Mather House Co-Masters Michael Rosengarten and Christie McDonald have organized a retrospective exhibit of the House’s design and construction in the Sandra Naddaff and Leigh Hafrey Three Columns Gallery. An opening reception will be held Tuesday.

Photos by Jon Chase/Harvard Staff Photographer

Arts & Culture

‘The Creation of Mather’

3 min read

House masters curate exhibit reflecting its unique qualities

“The thing that is so interesting is how different Mather [House] is from most other architecture at Harvard,” said Co-Master Christie McDonald. “There have been jokes about Mather’s architecture — the use of concrete, for example — but inside, it’s pretty spectacular.”

In celebration of the creation of Mather House some 40 years ago, Co-Masters McDonald and her husband Michael Rosengarten have organized a retrospective exhibit of the House’s design and construction in the Sandra Naddaff and Leigh Hafrey Three Columns Gallery.

An early phase of Mather House’s construction.

Penny Carlhian, daughter of Mather House architect Jean-Paul Carlhian, put McDonald in touch with Shepley Bulfinch, the architecture firm that built Mather House. The firm’s archivist provided a set of digitized images of the project, including initial models, design specifications, and images of the building’s construction. Rosengarten and McDonald curated the exhibit, which will hold an opening reception for the Harvard community and general public 5 p.m. Tuesday.

From the gallery’s stairwell, Rosengarten pointed out the building’s open spaces, which generate a sense of shared community — something the House co-masters have fostered since their arrival a year ago. “The architecture of the structure looks in on itself,” he continued. “It’s been constructed to be very community-oriented on the inside.”

McDonald noted that Mather’s design not only provides open spaces, but constant access to the outside world. “In Mather House, you’re always in this relationship of inside/outside,” McDonald said, pointing out the view of the Charles River from the dining hall’s two-story windows. “We’re lucky to have so many windows and a lot of light.” Not to mention “every resident gets a single,” she added with a smile.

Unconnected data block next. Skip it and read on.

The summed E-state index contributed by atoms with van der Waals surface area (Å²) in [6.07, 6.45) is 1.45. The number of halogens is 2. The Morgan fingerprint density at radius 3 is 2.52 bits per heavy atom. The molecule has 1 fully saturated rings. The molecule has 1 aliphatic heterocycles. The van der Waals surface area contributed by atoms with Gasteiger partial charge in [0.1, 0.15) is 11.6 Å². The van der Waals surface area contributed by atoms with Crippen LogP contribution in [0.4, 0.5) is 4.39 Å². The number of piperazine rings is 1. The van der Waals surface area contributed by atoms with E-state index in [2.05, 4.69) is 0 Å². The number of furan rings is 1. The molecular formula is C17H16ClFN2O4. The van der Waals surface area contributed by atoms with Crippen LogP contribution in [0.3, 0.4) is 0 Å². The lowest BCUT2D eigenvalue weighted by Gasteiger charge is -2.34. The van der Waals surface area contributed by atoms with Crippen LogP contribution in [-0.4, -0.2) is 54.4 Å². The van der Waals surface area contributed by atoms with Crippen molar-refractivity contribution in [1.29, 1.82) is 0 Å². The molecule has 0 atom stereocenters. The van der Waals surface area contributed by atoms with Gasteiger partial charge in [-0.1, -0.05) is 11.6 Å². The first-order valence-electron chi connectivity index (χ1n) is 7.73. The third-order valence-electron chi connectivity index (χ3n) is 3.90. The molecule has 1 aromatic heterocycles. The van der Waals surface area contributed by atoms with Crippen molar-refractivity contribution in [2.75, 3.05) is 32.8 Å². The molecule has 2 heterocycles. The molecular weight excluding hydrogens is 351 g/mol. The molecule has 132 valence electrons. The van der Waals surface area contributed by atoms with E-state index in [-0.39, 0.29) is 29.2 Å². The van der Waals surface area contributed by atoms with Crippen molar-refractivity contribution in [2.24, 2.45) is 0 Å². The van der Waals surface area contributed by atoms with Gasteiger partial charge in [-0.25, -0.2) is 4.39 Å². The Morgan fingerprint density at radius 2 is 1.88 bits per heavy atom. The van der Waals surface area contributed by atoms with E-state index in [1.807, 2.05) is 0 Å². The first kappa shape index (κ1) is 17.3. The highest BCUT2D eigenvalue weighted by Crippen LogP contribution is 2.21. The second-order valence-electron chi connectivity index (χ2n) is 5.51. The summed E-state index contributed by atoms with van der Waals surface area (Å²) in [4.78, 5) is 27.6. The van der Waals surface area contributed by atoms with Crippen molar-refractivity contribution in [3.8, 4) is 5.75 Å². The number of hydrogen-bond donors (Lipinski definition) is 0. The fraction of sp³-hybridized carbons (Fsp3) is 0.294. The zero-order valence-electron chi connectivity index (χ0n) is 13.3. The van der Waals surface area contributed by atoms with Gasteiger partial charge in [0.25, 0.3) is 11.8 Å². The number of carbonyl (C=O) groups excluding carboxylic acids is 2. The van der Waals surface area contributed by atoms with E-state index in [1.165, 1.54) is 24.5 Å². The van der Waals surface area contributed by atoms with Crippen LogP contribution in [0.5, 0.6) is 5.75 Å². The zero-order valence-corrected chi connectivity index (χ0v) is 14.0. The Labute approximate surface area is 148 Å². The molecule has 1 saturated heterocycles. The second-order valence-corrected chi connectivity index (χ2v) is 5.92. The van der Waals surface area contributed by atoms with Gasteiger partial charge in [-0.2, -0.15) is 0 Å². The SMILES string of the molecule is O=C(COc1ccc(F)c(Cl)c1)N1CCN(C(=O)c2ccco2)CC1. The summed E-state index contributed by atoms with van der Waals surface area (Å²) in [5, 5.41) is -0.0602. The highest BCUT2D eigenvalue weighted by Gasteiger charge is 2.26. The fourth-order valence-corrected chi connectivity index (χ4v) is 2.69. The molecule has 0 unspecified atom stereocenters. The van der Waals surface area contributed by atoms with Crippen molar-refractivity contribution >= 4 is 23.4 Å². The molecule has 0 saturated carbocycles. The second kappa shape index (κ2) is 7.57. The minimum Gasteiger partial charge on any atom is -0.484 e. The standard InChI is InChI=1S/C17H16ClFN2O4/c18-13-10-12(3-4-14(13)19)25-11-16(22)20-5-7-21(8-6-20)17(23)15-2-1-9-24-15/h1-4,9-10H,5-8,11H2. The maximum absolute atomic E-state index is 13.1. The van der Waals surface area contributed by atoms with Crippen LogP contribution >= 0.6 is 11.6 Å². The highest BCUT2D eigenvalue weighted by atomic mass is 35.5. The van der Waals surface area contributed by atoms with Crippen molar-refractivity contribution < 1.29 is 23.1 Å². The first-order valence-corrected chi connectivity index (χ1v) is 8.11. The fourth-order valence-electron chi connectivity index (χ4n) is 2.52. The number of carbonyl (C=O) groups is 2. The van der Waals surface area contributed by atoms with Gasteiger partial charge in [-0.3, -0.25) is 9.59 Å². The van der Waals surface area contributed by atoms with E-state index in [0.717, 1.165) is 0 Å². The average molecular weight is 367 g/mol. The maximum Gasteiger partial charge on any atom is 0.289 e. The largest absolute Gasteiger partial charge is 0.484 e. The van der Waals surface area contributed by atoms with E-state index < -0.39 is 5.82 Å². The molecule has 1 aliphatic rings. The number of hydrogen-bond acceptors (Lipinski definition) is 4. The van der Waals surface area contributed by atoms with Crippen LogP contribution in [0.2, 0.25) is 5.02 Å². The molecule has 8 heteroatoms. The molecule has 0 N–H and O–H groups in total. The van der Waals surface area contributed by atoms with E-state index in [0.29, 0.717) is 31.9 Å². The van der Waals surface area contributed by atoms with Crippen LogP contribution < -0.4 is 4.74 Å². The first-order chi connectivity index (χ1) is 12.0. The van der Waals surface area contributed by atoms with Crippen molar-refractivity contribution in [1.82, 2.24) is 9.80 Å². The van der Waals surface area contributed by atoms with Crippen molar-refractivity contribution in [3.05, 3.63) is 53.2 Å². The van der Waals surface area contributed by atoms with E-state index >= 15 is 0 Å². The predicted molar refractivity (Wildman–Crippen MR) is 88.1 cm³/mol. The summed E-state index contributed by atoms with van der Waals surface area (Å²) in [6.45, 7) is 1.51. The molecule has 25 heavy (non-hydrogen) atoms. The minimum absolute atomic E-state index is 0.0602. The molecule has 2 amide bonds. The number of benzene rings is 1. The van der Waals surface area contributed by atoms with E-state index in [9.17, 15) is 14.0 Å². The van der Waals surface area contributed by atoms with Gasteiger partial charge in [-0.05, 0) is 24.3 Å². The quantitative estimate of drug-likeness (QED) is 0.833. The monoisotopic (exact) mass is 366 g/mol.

A view of the tree-filled courtyard, which was once mostly concrete.

The exhibit has garnered overwhelmingly positive responses from House residents. “It’s all about Mather. It translates to something all can relate to,” said Rosengarten, who is an adjunct professor of medicine at McGill University.

“The students are really interested in the exhibit and the House’s history,” said McDonald, who is the Smith Professor of French Language and Literature and professor of comparative literature in the Department of Romance Languages and Literatures at Harvard.

Mather House is named for Increase Mather, the sixth president of Harvard, who was elected to the position in 1685 and held it until 1701. Mather was the first native-born American to be president of Harvard and received his A.B. from Harvard in 1656.

The exhibit runs until Nov. 7 and is currently open to all with a valid Harvard ID. Members of the University community and the general public are invited to the Tuesday reception, where two representatives from Shepley Bulfinch — Robert Roche, archivist, and John Christensen, architect — will make a presentation on the building’s design and construction. Bayley Mason ’51 will also speak about the history of Harvard’s River Houses. Reservations are required due to limited seating.

The Three Columns Gallery is located at 10 Cowperthwaite St., Cambridge.